We wake up to another day of frigid temperatures in New York City. New York is much colder than Cologne! But we will not let a bit of cold weather deter us from our plans. My friends enjoy a breakfast of bagels and coffee. I eat cooked oatmeal, the same breakfast I always eat in the winter. We put on our long underwear and head out for Central Park. Central Park turns out to be my favorite part of the day, perhaps the highlight of the week, because of a couple of wonderful discoveries. We see lots of squirrels scurrying throgh the park, but one in particular catches our attention. It runs back and forth between the ground and its burrow in a hole in a tree. I love it – nature in New York! This squirrel knows nothing about rental prices in the city or gentrification. He lives the same lifestyle squirrels have been living for thousands of years, and it’s comforting for me to see this in Central Park.
The other discovery is a community of cardinals in the park. My last trip to New York City I saw a cardinal and thought it must be a rare occasion, because the only birds I usually notice are sparrows and robins. But here there must be twenty of them flitting around. What a wonderful aesthetic experience to see flecks of red hopping around the ground, then darting into the air and back down again!
On we march southwards, through the city. It is only noon, and my feet are already tired, and all we have seen is Central Park. We glimpse at the ice skaters at Rockefeller Center, and walk into St. Thomas Church and witness a wedding in St. Patrick’s Cathedral. I love St. Thomas Church and walk in there almost every time I am in New York City. I once went to an unforgettable Christmas Eve choral service there. I love their boys’ choir and the liturgy of the service. But it is my first time in the St. Patrick’s Cathedral. I am not Catholic, so never found a need to be inside this church, but Patrick is. I am impressed by its size. Surely it must be the larget Catholic church in America, I think. It isn’t, but it is the largest in New York City. We walk past the New York Public Library. This is another place I have never set foot inside, but I have been told it is a worthy tourist attraction, its lobby so beautiful, you can rent it for weddings – for upwards of $60,000! https://www.nypl.org/space-rental/your-event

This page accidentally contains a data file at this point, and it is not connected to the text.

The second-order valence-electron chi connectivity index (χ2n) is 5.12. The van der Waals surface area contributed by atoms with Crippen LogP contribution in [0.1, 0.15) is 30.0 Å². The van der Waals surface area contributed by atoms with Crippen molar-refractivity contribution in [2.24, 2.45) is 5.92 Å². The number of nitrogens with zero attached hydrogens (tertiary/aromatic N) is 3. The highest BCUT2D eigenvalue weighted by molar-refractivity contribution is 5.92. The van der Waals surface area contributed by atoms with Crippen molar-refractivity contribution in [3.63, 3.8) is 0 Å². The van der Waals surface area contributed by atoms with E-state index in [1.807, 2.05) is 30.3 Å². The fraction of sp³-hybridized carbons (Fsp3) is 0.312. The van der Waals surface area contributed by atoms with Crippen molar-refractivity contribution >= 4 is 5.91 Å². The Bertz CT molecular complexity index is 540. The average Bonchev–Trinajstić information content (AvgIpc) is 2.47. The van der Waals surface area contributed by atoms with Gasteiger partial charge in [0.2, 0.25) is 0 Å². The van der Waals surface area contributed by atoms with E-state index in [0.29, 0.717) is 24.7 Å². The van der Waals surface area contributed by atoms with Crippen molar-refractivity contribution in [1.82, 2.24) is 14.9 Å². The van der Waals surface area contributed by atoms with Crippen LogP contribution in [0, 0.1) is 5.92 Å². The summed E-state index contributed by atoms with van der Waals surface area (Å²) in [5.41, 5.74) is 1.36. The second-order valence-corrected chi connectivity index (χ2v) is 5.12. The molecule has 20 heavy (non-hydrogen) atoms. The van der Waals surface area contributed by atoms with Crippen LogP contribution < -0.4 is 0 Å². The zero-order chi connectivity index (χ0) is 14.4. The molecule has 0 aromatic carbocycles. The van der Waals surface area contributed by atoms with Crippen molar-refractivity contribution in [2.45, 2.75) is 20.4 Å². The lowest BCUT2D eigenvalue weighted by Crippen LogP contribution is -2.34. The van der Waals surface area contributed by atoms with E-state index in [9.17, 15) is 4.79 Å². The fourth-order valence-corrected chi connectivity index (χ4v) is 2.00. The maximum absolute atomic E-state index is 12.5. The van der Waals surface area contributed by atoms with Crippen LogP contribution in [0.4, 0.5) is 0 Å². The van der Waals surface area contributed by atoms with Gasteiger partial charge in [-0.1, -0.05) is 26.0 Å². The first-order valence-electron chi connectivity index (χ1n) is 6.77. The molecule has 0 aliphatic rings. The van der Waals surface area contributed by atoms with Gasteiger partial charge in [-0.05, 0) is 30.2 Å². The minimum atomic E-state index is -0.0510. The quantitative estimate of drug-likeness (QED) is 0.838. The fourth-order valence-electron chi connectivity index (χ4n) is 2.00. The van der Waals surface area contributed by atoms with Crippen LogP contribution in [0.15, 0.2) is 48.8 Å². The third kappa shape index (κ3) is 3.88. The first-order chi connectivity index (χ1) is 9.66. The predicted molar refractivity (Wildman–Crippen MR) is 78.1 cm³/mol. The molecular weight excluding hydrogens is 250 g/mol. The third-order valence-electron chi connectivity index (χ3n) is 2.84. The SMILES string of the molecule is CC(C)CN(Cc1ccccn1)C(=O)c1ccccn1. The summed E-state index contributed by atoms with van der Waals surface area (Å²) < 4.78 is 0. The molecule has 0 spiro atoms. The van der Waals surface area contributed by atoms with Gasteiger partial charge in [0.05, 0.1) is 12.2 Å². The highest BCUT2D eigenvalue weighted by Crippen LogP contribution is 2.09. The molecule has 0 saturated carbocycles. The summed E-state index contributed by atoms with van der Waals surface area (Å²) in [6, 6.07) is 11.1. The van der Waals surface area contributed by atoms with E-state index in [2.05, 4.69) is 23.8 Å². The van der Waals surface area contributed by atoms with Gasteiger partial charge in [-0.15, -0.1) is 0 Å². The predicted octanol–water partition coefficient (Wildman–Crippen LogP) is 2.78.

If only my Peter had seen this place, is the main thing I think, walking around the beautiful rooms with carved oak walls, golden molded ceilings and gorgeous masonry. This would have been heaven to my husband, who loved books – and maps – so much. He used to spend hours at a time, just studying maps. Once visiting friends in England, they drove us to visit a town none of us had been to, but they thought they knew the way. We would have gotten lost, had we followed their directions, but Peter assured us, he knew the way. He did, and they marveled at his sense of direction.
The NY public library has a room dedicated to maps. I mourn my husband as I marvel over the most amazing globes I have ever seen.
On we go, southwards on Fifth Avenue ever since Central Park. By now it is a bit late in the afternoon, and we are all feeling the effects of our long hike in our legs and feet. Now we are headed for our last destination, the Rooftop Bar at 25rd Street. A friend of mine in Germany told me about this place, not written up in the tourist guides, but known by many young people, including her son, who spent a semester at a language school near New York City. It turns out that there are several rooftop bars in New York, but this one seems to attract mostly young people. That’s what we see at this one at 230 Fifth Avenue. https://www.230-fifth.com/ The interesting thing about this place, to me, is the heated plastic igloos where you can sit and enjoy the view.
We drink a cup of hot chocolate for $10. We have to hurry, because the bar closes at 5 pm. The hefty price is worth it. We leave, inspired and strengthened for our return home. We have seen enough for the day.
Two hours later, friends of mine join us at our suite. We have a drink together, and head out again for dinner at Der Krung, a tiny Thai restaurant only New Yorkers would know about, it is so far west of Fifth Avenue. Because of its location and tiny size, the prices are reasonable. It’s fun exploring New York with New Yorkers. I enjoy introducing my German friends to friends from New York. I am in the middle, part of each culture. This must be symbolic of who I am. Am I a bridge between cultures?